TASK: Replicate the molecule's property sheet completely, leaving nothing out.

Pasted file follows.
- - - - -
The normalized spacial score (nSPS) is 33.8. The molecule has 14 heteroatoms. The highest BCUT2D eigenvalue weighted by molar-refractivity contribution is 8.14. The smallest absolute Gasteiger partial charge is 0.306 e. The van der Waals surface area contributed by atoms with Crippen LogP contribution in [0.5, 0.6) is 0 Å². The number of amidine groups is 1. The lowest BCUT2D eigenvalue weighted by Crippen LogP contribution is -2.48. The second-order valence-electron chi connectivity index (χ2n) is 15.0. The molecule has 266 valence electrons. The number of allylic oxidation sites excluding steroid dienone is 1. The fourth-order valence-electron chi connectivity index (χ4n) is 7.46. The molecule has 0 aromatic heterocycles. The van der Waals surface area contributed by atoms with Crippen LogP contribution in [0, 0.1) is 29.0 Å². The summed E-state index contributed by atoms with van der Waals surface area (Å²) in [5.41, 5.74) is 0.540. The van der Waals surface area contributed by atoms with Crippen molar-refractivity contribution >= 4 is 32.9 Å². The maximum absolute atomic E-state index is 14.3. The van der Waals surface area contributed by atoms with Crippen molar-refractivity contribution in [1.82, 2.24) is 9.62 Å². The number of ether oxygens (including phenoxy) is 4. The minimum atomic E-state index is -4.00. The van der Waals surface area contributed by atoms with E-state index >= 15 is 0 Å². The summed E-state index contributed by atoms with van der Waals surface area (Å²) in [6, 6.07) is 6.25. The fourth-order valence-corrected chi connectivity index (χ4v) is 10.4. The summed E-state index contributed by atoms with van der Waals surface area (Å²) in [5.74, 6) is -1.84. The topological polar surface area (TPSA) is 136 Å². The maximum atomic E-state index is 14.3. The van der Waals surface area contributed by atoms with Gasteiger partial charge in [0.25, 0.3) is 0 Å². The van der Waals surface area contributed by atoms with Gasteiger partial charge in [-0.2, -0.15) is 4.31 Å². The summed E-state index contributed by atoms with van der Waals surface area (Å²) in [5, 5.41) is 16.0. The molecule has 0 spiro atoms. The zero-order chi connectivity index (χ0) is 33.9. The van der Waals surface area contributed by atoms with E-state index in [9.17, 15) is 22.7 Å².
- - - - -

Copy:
The normalized spacial score (nSPS) is 33.8. The molecule has 14 heteroatoms. The highest BCUT2D eigenvalue weighted by molar-refractivity contribution is 8.14. The smallest absolute Gasteiger partial charge is 0.306 e. The van der Waals surface area contributed by atoms with Crippen LogP contribution in [0.5, 0.6) is 0 Å². The number of amidine groups is 1. The lowest BCUT2D eigenvalue weighted by Crippen LogP contribution is -2.48. The second-order valence-electron chi connectivity index (χ2n) is 15.0. The molecule has 266 valence electrons. The number of allylic oxidation sites excluding steroid dienone is 1. The fourth-order valence-electron chi connectivity index (χ4n) is 7.46. The molecule has 0 aromatic heterocycles. The van der Waals surface area contributed by atoms with Crippen LogP contribution in [0, 0.1) is 29.0 Å². The summed E-state index contributed by atoms with van der Waals surface area (Å²) in [5.41, 5.74) is 0.540. The van der Waals surface area contributed by atoms with Crippen molar-refractivity contribution >= 4 is 32.9 Å². The maximum absolute atomic E-state index is 14.3. The van der Waals surface area contributed by atoms with Crippen molar-refractivity contribution in [1.82, 2.24) is 9.62 Å². The number of ether oxygens (including phenoxy) is 4. The minimum atomic E-state index is -4.00. The van der Waals surface area contributed by atoms with E-state index >= 15 is 0 Å². The summed E-state index contributed by atoms with van der Waals surface area (Å²) in [6, 6.07) is 6.25. The fourth-order valence-corrected chi connectivity index (χ4v) is 10.4. The summed E-state index contributed by atoms with van der Waals surface area (Å²) in [5.74, 6) is -1.84. The topological polar surface area (TPSA) is 136 Å². The maximum atomic E-state index is 14.3. The van der Waals surface area contributed by atoms with Gasteiger partial charge in [0.25, 0.3) is 0 Å². The van der Waals surface area contributed by atoms with Gasteiger partial charge in [-0.2, -0.15) is 4.31 Å². The summed E-state index contributed by atoms with van der Waals surface area (Å²) in [5, 5.41) is 16.0. The molecule has 0 spiro atoms. The zero-order chi connectivity index (χ0) is 33.9. The van der Waals surface area contributed by atoms with E-state index in [9.17, 15) is 22.7 Å².